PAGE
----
thegoldenageoffashion

1912 project

The scallop ski…

The scallop skirt is now complete. The cutting out went a little awry as the lines on the pattern didn’t seem to match up the further down the rows you went so a little re drawing was called for.

The trickiest bit was edging the scallop and I used a brown bias tape. Maybe I should have tacked as well as pinned but as it’s only a mock-up it looks ok. I used a cream linen blend from the skirt as it could be worn and good old fashioned curtain lining for the scallop facing. I think I could have done with whole skirt lining/facing to give it some structure. The buttons were faux horn and looked really nice and as I hate hand sewing buttons it was a real labour of love. I finished the side seams with a bound finish and sewed down the waist band facings on each seam I finished the fastening with a hook and bar. It’s a bit odd as the opening is not on the side but a little way to the back of the skirt which seems unusual for us as does the very high waist band. At the waist it measure 34 inches. I hand stitched the hem. All in all it only took a couple of hours to sew and actually looks very nice! I am struggling to get word press to upload some photos but you can see them at my other blog and on the flikr display

http://briggsy-throughthelookingglass.blogspot.com/

scallop skirt

Ive cut it out in a cream linen fabric and am going to face the scallops in a brown silk lining instead I think rather than applying a bias finish to them. however busy work schedule ahs set me back a bit so hope to resume at the weekend

The challenge pattern

 

After making the relevant adjustments to fit my ample bosom I pondered the lace insertion techniques. I have never done this before so tackled the shorter shoulder ones first. These went well. I pinned the lace to marks on the fabric sewed down each side- turned the fabric over then slit the fabric between the tramline of stitching and then rolled back and finished the seams. There is not a lot of fabric so in hindsight I may have used a Zig zag stitch just to anchor the seam. Here are the pictures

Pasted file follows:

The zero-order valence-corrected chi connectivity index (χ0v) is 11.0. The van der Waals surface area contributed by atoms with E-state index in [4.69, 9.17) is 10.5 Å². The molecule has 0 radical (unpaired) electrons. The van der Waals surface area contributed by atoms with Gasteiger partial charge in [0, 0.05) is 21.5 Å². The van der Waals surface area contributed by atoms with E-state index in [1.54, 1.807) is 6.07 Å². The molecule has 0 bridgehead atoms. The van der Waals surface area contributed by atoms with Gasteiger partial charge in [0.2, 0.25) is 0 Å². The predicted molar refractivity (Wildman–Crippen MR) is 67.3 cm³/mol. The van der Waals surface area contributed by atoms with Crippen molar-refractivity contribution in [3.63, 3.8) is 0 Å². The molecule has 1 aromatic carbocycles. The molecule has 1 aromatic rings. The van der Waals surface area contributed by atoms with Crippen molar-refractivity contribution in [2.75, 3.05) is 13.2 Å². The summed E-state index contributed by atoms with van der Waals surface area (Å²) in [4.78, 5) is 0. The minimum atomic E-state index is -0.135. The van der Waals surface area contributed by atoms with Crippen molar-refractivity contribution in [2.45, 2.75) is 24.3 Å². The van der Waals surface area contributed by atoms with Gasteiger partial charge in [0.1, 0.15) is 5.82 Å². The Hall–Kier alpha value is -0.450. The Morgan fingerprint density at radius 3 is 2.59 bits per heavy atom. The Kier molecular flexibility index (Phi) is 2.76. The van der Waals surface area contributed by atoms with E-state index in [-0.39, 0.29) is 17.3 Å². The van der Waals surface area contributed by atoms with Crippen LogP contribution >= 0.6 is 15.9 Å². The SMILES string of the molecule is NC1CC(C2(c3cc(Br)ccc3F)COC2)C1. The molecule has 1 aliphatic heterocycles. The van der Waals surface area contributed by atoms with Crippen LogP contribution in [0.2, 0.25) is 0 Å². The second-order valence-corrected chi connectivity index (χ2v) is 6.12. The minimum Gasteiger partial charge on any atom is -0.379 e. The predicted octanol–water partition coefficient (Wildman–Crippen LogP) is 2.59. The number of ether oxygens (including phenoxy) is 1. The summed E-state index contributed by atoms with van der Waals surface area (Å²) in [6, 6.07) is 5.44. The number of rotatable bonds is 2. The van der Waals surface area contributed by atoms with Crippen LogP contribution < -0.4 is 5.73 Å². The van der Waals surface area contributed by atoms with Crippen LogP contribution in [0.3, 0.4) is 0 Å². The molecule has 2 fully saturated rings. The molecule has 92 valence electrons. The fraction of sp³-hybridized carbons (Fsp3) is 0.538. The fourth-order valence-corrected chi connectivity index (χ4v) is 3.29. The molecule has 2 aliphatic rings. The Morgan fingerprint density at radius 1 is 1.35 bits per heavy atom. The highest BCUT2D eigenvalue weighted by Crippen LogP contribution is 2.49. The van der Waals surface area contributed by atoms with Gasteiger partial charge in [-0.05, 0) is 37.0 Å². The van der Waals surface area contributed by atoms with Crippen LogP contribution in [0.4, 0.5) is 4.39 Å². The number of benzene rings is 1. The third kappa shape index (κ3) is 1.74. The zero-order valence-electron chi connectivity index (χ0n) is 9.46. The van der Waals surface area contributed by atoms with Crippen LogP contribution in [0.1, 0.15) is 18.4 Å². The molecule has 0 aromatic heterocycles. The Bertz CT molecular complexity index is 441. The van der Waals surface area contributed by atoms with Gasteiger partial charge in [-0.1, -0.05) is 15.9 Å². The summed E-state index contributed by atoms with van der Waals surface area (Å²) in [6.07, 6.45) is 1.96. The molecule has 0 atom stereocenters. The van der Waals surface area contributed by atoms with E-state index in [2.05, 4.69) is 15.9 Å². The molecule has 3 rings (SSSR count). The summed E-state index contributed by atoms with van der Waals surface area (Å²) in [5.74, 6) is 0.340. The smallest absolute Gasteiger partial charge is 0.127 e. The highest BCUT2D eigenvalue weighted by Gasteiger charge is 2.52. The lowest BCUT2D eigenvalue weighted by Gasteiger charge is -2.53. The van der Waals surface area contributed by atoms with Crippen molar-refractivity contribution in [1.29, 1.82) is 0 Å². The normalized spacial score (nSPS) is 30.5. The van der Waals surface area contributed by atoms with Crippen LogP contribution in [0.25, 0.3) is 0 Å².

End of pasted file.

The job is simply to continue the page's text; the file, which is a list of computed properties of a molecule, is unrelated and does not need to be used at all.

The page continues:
Seams. The middle long insertion- I marked on the fabric where the top of the lace should finish and did the same approach just clipping the seam at the top so that it would press flat. On the “side” seam I sewed the seam to the top of the placement then tacked the rest of the seam so that the seam would reopen easier after the lace had been applied. I tried 2 finishing techniques. On one seam I pressed the seam open then applied the lace- it allowed for a nice fold over of fabric to finish the seam as the edges were automatically enclosed. I also tried on the other one pushing the seam fabric to one side as I sewed down the edge of the lace so that it  wasn’t caught in the stitching – and then the opposite way when sewing down the other side. I then folded the finished edges under to create a seam when finished – both ways worked well.

 

I made a mistake on the top layer of lace access the bodice by applying it to each piece individually- DON’T ist really hard to match up the seams do it after construction. The second strip I did after construction and it worked really well. I sewed all the other seams together as normal.

l.

The insertion lace and the edging lace went together really well and I used large bobbin needle to thread the ribbon through

 

The back I finished the edges and machine stitched buttonholes

For the hem I was running out of lace so it wasn’t as full as I would have liked. I marked the halfway point on the flounce with tailors chalk then applied the lace along the line doing the insertion as before. Its very time consuming as each seam is sewn essentially four times.

I hand pleated and applied to the hem of the slip. I’m afraid I cheated a little and used a selvedge edge (shock horror) in order to minimise bulk. I then applied a layer of lace to finish off the join- this was just applied to the seam join and not inserted due to the many layers of the pleat etc.

 

The while thing took about 6 hours from start to finish. It’s made in cream cotton (curtain lining its cheap and plentiful) and a creamy coloured lace (it looks peach on the picture) again this was cheap and off my local market I bought four 3 metre bundles for 60 pence each.

The ribbon beading was 50 pence a metre and the ribbon the same

 

I wanted to keep the costs down as it’s only a run through.

 

In the end it’s wearable muslin that could be used for the stage and I’m really pleased I learned some new techniques

challenge pattern

tissue fitting

tissue fitted and did a FBA and lengthened waist by 1 inch

cutting out with alterations

packing away

packing away

just making room for new stuff packing away costumes recently made for Oliver! this was for nancy

other stuff

Im going to keep my other stuff seperate but this is my other blog

http://briggsy-throughthelookingglass.blogspot.com/

 

Tracey

Hello world!

Hello everyone involved in the 1912 project- sewing room cleared and ready to go

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